A slice of meat pie: the Western Australian kind

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While watching movies on the Criterion Channel with David Gulipuli, I started looking for these types of movies set in the Outback, aka “the bush”. This is Australia’s real estate, an untamed land where its settlers must learn to survive. The Outback is also a piece of beautiful naturalism where nothing has changed drastically since humans started settling, but the human density residing here is still low. This huge plot of land has been used in Australian cinema for more than a century, establishing the “meat pie western” in contrast to the American style of the genre.

The name is cited as early as the 1970s by the film historian Eric Reade in his book History and Heartburn when describing the genus. This sentence was written in the same way as the genre of spaghetti western films produced in Italy. When Australians, from when the British colonized the country, began to settle and explore the Outback, they encountered the rugged terrain and an arid climate. Isolated from the big cities, it becomes a breeding ground for new establishments and wandering criminals. It was also an open stage for storytellers and on screen.

So it was no surprise that when it came to telling a story about the region, one of the most notorious was produced first. In 1906, The story of the Kelly gang came out, with all the hallmarks of any western. It’s good versus evil, plus gunfights and horseback riding; then there’s the interesting shield that bandits had in real life: metal armor. It hadn’t been seen in any other western. Additionally, the film was the first narrative film to be released worldwide lasting sixty minutes. However, two-thirds of the film is lost, while the remaining third of the film has been restored, including the film’s climax.

Several remakes of Ned Kelly and his exploits have been remade multiple times (Mick Jagger, Heath Ledger and George MacKay have played him), but others, including fictional tales, have also been produced. When films about bushrangers like Kelly were temporarily banned, other areas of bush life were portrayed. In the 1920s, American husband and wife duo Wilfred Lucas and Bess Meredyth were hired to come to Australia and make two films, The Kangaroo Man and Coolabong’s Jackeroo. Both films starred boxer Snowy Baker and depict life in cities while fending off thieves and protecting a woman from trouble.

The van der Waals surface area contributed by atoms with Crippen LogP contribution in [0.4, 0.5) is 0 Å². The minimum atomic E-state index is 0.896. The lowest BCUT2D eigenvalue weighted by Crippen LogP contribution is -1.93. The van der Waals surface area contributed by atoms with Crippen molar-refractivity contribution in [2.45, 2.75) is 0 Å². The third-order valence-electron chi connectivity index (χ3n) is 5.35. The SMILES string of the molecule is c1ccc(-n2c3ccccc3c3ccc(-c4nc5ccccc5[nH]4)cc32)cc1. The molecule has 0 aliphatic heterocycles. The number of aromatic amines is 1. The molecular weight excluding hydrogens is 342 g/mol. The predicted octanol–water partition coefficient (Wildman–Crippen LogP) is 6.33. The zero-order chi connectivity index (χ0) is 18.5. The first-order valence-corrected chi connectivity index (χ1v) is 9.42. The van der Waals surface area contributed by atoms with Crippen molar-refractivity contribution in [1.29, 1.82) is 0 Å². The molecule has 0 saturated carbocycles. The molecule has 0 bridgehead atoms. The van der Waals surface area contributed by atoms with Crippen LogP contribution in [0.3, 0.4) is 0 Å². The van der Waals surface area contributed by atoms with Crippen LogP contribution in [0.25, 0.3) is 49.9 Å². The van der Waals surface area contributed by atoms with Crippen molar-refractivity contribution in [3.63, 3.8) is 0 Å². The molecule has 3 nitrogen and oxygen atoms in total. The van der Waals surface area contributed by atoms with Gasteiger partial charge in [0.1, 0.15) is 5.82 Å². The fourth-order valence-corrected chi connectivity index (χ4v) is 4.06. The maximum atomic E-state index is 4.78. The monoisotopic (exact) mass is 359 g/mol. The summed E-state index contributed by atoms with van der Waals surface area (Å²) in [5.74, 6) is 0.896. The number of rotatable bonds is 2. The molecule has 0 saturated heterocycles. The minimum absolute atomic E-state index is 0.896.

As sound films came into play, a diverse genre of this same depicted meat pie began to gain support from international studios. Columbia Pictures co-financed 1936’s Rangle River while famed UK Ealing Studios helped fund The Overlanders (1946). Appetizers (1960), another film produced by the British in Australia, starred American actor Robert Mitchum, whose fake Australian accent was poor. While the United States had its Western TV show in gun smoke, Australians had theirs with Whiplash. When the ban on bushranger films was lifted, the growing Australian New Wave of the 1970s began to incorporate outdoor elements into their Outback films.

Inn of the Damned from 1975 mixed Western themes with horror. Mad Dog Morgan, an independent picture starring Dennis Hopper, told the true story of a bushranger with strong violence that could now be shown on screen. And even though it doesn’t look like a meat pie western, George Miller madmax incorporates certain themes, such as a Wild West type setting with a single man trying to fight off an entire gang of criminals. These 1970s films also belonged to another category, the Ozploitation genre, all low-budget feature films focusing on horror, dystopia, sex, and other types of film that took advantage of a freer culture.

Production of films of this genre plummeted in the rest of the century, but around the turn a new kind of western meat pie was being made. As the country re-examined its past relationship with the indigenous community, these new films such as the tracker (2002), Proposal (2005), and Charlie’s Country (2013) have all considered the terrible story of the Stolen Generation. They come in different guises, whether noir or revisionist westerns, set in the past at a particular time. The main directors who explored this era are Rolf de Heer, Warwick Thornton, John Hillcoat and David Michod.

Australia is another nation with a very different culture and style from the American way. Watch another drama set in the Outback, such as walkabout encompasses what it feels like to be there. It has allowed so many films to be shot there dealing with many themes and to invent its own western. It’s a far cry from how we can think of Australia because it’s not Crocodile Dundee. Meat westerns are not for someone like John Wayne playing cowboys and Indians. It’s harder.

Follow me on Twitter: @brian_cine (Cine-A-Man)

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